How Many Nursery Rhymes Do You Know?


By: Isadora Teich

6 Min Quiz

Image: Shutterstock

About This Quiz

Are you a nursery rhymes expert? Almost everyone knows a nursery rhyme or two. Many people grew up hearing them as children. Some are funny, some teach lessons and some are just purely absurd. Children love fantastical situations, talking animals, and all sorts of things which wholly defy reality. These can often be seen in nursery rhymes which often feature all sorts of impractical characters in ridiculous situations.   

Nursery rhymes are traditional poems are songs. Many of the most famous ones in the western world originated in Britain, but they exist in many countries and cultures in various forms. They can also be called Mother Goose Rhymes, as Mother Goose is one of the most famous characters of the most popular nursery rhymes out there. Nursery rhymes as we know them today initially appeared in English plays and later books. These go back a few centuries, specifically to about the 17th and 18th centuries. The first collection of English nursery rhymes called "Tommy Thumb's Song Book," was published before the 1740s. It even had a sequel.  

If you think you know your nursery rhymes well enough to complete them, then put your knowledge to the test with this rhimey wimey quzi!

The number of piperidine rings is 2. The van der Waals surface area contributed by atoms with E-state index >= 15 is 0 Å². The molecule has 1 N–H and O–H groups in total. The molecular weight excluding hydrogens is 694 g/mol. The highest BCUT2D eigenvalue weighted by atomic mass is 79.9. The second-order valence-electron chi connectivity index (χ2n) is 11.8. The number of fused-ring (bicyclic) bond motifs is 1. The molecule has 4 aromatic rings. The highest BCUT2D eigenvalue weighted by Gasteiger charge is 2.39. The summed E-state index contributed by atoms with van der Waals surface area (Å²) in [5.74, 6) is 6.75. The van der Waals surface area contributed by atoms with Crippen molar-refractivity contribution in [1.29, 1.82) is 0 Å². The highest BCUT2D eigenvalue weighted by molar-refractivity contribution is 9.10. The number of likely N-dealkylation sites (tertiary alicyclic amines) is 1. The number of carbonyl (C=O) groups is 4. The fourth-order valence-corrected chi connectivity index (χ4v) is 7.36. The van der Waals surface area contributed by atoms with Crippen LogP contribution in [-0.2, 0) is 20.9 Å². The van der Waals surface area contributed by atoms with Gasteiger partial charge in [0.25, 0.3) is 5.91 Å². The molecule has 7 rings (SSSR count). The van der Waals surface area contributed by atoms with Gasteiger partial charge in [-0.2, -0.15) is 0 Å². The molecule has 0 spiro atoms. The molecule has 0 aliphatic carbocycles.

"One, two, buckle my shoe Three, four, shut the ________ Five, six, pick up sticks Seven, eight, lay them straight"

"One Two Buckle My Shoe" is a counting rhyme that goes to 20. Its purpose is to help young children learn to count to 20.


"Little Bo-Peep has lost her _________, and doesn't know where to find them;"

"Little Bo Peep" is another classic. Some think it dates back to the Victorian era, while others believe it is older.


"There was a farmer, had a _______, and Bingo was his name-o.

"Bingo" is a classic nursery rhyme. No one is sure of its origins, but it's thought to be a tool to help make kids more comfortable with simple spelling.


"Pat-a-cake, pat-a-cake, baker's man. Bake me a _______ as fast as you can."

"Pat-a-Cake" or "Patty-Cake" is a common child's nursery rhyme. It was first seen recorded in a late 17th century play.


"Hush, little baby, don't say a word Mama's gonna buy you a mockin'bird. If that mockin'bird don't sing Mama's gonna buy you a diamond _________"

"Hush Little Baby" is a popular lullaby sung to babies. It is believed to have originated in the American South.


"Little Miss Muffet sat on a tuffet, eating her __________ and whey."

"Little Miss Muffet" is a favorite. Despite this, no one is quite sure how it got started.


"Rain, rain, go away, Come again another ______."

"Rain Rain Go Away" is one of the most basic and well known of nursery rhymes. It has been sung by children for generations.


"Jack be nimble, Jack be quick, Jack jump over the __________."

"Jack Be Nimble" is a nursery rhyme with a surprising origin. It is believed that it might be referred to the old time superstition which declared being able to jump over a candlestick a sign of luck.